Rick Penning, Senior Lecturer in Voice, received the B.A. in Music from Luther College, the M.M. from the Cincinnati College-Conservatory of Mu- sic, and the D.M.A. from the University of Minnesota. He has a wide range of performing experience including operatic roles and concert appearances with leading American regional opera companies and orchestras. He can be heard on recordings with the Plymouth Music Series Ensemble Sing- ers (now Vocal Essence) and the Cathedral Choir of St. Mark’s Episcopal Cathedral (Minneapolis). He has appeared on “A Prairie Home Compan- ion” as well as Minnesota Public Radio, Dakota Public Television, and CBS’ television program “CBS Sunday Morning.” His voice students have won awards and have gone on to perform with professional opera companies and orchestras across the country and overseas. Besides a busy home voice studio, he is also on the faculty of Augsburg College.

193 BIOGRAPHY

Victoria Vargas, Instructor in Voice, holds a Master of Music degree in vocal performance from the Manhattan School of Music and a Bachelor of Music degree in vocal performance from the State University of New York at Fredonia. She has performed with some of the finest opera companies in the United States including the Opera Theater of Saint Louis, Chautau- qua Opera, Sarasota Opera, the Ash Lawn-Highland Opera Festival, and was a resident artist with Minnesota Opera. Vargas is also on the faculty at MacPhail Center for Music in Minneapolis.

Thomas Bartsch, Collaborative Pianist, pursues an active career as a free-lance pianist and coach/accompanist. Appearances include Schubert Club, Thursday Musical, Minnesota Fringe Festival, and many competition/ audition venues. In addition, Bartsch is the Organist and Choir Director at Temple of Aaron Synagogue in St. Paul, and the Organist at St. Michael’s Lutheran Church in Roseville.

194 STUDENT & STUDIO RECITALS

Music at Carleton presents

Issam Rafea with the Middle Eastern Music Ensemble featuring Matt Rahaim, Yaron Klein, and Steven Hobert

Tuesday, May 30, 2017 7:00 p.m. | Concert Hall

195 PROGRAM

ʿAla dalʿuna Traditional Shiddu al-himma Marcel Khalife Tik tik yam Sliman Rahbani Brothers Oud Workshop: Ana Knighten, Russell Star-Lack, and William Decourt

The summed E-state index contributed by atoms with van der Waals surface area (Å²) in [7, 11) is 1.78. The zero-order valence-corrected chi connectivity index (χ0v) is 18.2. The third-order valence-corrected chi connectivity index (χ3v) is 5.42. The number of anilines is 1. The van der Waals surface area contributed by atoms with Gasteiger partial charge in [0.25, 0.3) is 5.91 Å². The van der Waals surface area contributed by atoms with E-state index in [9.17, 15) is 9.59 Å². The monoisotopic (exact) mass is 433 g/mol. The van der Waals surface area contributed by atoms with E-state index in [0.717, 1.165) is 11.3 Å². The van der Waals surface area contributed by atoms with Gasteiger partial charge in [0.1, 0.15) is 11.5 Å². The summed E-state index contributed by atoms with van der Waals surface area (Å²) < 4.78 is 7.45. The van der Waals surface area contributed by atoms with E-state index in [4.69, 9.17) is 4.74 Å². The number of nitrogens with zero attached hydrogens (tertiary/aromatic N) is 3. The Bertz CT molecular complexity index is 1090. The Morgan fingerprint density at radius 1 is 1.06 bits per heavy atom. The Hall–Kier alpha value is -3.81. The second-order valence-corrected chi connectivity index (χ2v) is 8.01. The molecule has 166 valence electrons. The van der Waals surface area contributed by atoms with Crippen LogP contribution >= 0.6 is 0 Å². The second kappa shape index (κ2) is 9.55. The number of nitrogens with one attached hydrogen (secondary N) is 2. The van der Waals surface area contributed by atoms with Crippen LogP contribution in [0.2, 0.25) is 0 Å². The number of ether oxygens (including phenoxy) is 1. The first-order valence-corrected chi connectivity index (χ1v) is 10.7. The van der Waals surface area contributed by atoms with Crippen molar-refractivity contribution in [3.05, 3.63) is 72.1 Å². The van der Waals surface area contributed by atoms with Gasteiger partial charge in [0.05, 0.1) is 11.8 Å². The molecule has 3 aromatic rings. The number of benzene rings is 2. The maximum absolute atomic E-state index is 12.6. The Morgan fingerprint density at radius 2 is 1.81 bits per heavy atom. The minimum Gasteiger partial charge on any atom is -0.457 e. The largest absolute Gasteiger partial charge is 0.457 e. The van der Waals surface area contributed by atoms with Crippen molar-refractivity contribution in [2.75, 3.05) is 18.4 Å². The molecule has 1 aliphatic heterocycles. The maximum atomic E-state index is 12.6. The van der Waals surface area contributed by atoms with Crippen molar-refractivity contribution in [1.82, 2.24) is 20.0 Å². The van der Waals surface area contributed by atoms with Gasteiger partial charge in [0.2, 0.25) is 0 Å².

al-Hilwa di Sayyid Darwish Jayyib li salam Filmun Wahbi Raqsat al-ghajariyya Ghanim Haddad Middle Eastern Music Ensemble: Lydia Field, Gaston Lopez, Joe Lowry, Alex Schneider, Max Smith, Nick Lorenz, and Ana Knighten

Improvisations Issam Rafea, oud

Parfum de Gitane (ʿIṭr al-ghajar) Anouar Brahem Issam Rafea, oud & Yaron Klein, violin

ʿItr al-ghajar Maqam/Raga (Taqasim) Anouar Brahem Issam Rafea, oud & Matt Rahaim, Hidustani vocals

Oudyano Oudyano Issam Rafea, oud & Steve Hobert, piano

As a courtesy, please turn off all cell phones, do not use flash photography, and refrain from leaving the Concert Hall while the performers are playing. Your cooperation is greatly appreciated.

196 BIOGRAPHY

Issam Rafea is one of Syria’s most esteemed oud players. His unique and innovative style won him the first prize in the oud category at the 2000 Cairo Improvisation Competition as well as the 2010 “Best Composer Award” in Dubai International Film Festival. He served as the chair of the Arab Music Department at the High Institute of Mu- sic in Damascus, and the principal conductor of the Syrian National Orchestra for Arab Music. Rafea toured as a soloist and with his ensembles Twais and Hewar in France, , Germany, UK, Holland, Italy, Algeria, Morocco, Iraq, , , , Kuwait, Japan, and the United States. Issam is teaching at Carleton as a Dayton-Hud- son Distinguished Visiting Artist.

Matt Rahaim is a Hindustani vocalist, trained in the Gwalior tra- dition under L.K. Pandit and Vikas Kashalkar. He is also Associate Professor of Ethnomusicology at the University of Minnesota.

Yaron Klein is a violinist and oud player, who studied with Bassam Saba and Taiseer Elias. He performs with the Minneapolis-based Arab music ensemble Amwaj. He is an Associate Professor of Arabic and the Chair of the Department of Middle Eastern Languages at Carleton, and teaches oud in Carleton’s Music Department.

Steven Hobert describes himself as a soul who plays, sings and dances while exploring life’s mysteries. His genre-blending piano, ac- cordion and vocal music has been described as “delightful, innovative and viscerally inspiring” that “dazzles audiences with sincerity and playfulness to open up hearts and fire imaginations.”

Oudyano is Issam Rafea, oud player, and Steven Hobert, eclectic keyboardist and improviser. Rafea, a native of Syria, and Hobert, of Minneapolis, MN, join hearts to create music that sensitively peers inward, boldly prays outward; crawling with curiosity, then leaping into clouds. Arabic classical tradition meets American jazz & roots to delight audiences through the world peace enacted by their embrace.